For challenging a priest who made anti-LGBTQ comments, a church worker has been fired in Austin, Texas.
Ashlie Langlinais was terminated as the head women’s basketball coach at St. Dominic Savio High School recently over her LGBTQ advocacy, according to the National Catholic Reporter:
“St. Dominic Savio Principal Enrique Garcia gave no explanation when he initially notified Langlinais by email that her employment had ended. When she reached out asking why she was fired, he responded according to an email obtained by NCR, ‘it is because of the very manner that you are making demands of a neighboring diocese and it’s [sic] bishop with respect to one of his priests that we will not be able to ask you back. This is not how we interact with your fellow diocese and bishops.'”
The demands referenced relate to a petition started by Langlinais that called for Fr. Andre Metrejean to be removed as pastor of Our Lady of Lourdes Church, Erath, over his Facebook post that criticized the New Orleans Saints’ decision to light their stadium in rainbow colors for Pride. That church was Langlinais’ home parish growing up, though she has since left the church. NCR reported further:
“Langlinais, who is married to a woman, said she reached out privately to Lafayette’s Bishop J. Douglas Deshotel before creating the petition. Deshotel gave KLFY news a response, citing the catechism’s teaching on people with ‘homosexual tendencies,’ namely: ‘They must be accepted with respect, compassion and sensitivity.’
“But Deshotel’s lack of action to adequately address Metrejean’s behavior, as Langlinais put it, prompted her to seek public support by creating a petition with the assistance of Faithful America, a national online Christian group centered around social justice. The Faithful America petition has now gained more than 12,000 signatures. The petition’s text also mentions an alleged racist remark by Metrejean as another reason he should be removed after he allegedly told an Erath resident his church did not need to worry about COVID-19 because ‘the virus only affects Black people.'”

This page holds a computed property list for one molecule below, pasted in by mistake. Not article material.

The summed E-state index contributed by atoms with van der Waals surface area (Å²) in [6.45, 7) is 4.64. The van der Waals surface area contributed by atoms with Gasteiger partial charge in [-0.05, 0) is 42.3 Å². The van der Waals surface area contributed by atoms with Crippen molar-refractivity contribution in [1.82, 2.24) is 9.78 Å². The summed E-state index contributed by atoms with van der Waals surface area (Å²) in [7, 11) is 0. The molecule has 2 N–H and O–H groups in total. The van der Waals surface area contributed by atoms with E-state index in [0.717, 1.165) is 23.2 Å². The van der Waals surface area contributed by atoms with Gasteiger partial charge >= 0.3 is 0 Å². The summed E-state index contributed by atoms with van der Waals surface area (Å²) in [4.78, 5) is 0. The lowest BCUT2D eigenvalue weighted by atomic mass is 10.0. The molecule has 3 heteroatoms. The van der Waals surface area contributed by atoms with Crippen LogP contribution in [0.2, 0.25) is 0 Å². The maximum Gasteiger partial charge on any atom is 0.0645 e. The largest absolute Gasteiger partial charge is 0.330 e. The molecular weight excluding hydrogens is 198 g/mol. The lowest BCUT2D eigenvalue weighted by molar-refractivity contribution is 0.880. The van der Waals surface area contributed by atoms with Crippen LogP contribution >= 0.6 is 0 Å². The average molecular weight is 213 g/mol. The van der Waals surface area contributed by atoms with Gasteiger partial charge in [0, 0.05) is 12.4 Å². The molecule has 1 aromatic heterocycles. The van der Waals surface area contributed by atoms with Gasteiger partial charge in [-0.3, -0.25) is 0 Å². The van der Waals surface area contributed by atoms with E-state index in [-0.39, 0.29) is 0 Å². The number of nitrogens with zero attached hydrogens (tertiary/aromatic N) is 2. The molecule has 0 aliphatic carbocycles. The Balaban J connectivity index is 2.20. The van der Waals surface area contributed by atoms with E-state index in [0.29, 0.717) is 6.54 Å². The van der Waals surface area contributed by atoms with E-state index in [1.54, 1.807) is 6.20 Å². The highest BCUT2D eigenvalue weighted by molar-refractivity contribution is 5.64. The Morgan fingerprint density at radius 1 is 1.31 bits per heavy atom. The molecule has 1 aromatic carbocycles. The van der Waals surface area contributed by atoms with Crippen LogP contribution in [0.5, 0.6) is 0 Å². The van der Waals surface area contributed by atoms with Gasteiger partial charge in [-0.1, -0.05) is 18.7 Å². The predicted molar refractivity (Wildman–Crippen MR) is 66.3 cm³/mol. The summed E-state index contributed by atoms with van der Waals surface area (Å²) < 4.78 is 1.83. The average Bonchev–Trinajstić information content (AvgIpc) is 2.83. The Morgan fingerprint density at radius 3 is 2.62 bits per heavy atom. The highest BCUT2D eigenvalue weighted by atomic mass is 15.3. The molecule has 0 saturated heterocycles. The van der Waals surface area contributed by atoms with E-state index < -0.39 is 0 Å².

After being fired, Langlinais continued her advocacy, launching a second Faithful America petition to the bishop of her current diocese in Austin, Joe Vásquez, that calls for an end to LGBTQ-related church worker firings. That petition has nearly 12,000 views. Langlinais explained to NCR about why she is pushing church leaders on questions of LGBTQ inclusion:
“‘As a gay person who grew up in that community, my motivation has always been thinking of those kids that still live there, that don’t really have a choice of what religion they want to follow, that are taken to that church by their parents, and see these types of things said. It’s just dangerous rhetoric, and it hurts kids, it hurts families. So my motivation to speak up has been for them, to be their voice. . .
“‘My advice to [students] would be to speak up, to advocate for yourself. And I feel like if I’m going to give that advice to one of my athletes, that in order not to be hypocritical and to lead by example, I had to do the same thing in my life.'”
The firing of Langlinais has prompted wider conversations about the way LGBTQ issues are approached at St. Dominic Savio. Alumnae who played basketball at the school have spoken out, including Nani Zapata who called the school’s environment “sexist, homophobic, and single minded.”
By firing Langlinais, church officials are proving the very point she and other LGBTQ advocates have challenged: that anti-LGBTQ speech is tolerated, while any attempts to seek welcome and justice for LGBTQ people is to be suppressed. In doing so, church leaders defy canon law: Canon 212 §3 mandates that the lay faithful:
“According to the knowledge, competence, and prestige which they possess, they have the right and even at times the duty to manifest to the sacred pastors their opinion on matters which pertain to the good of the Church and to make their opinion known to the rest of the Christian faithful. . .”
Langlinais, LGBTQ advocates, and Catholics all need to keep making their opinions known to the church’s pastors, for indeed, the petitioners ultimately do so not only for LGBTQ people and church workers, but for the good of the church itself.
—Robert Shine, New Ways Ministry, August 21, 2020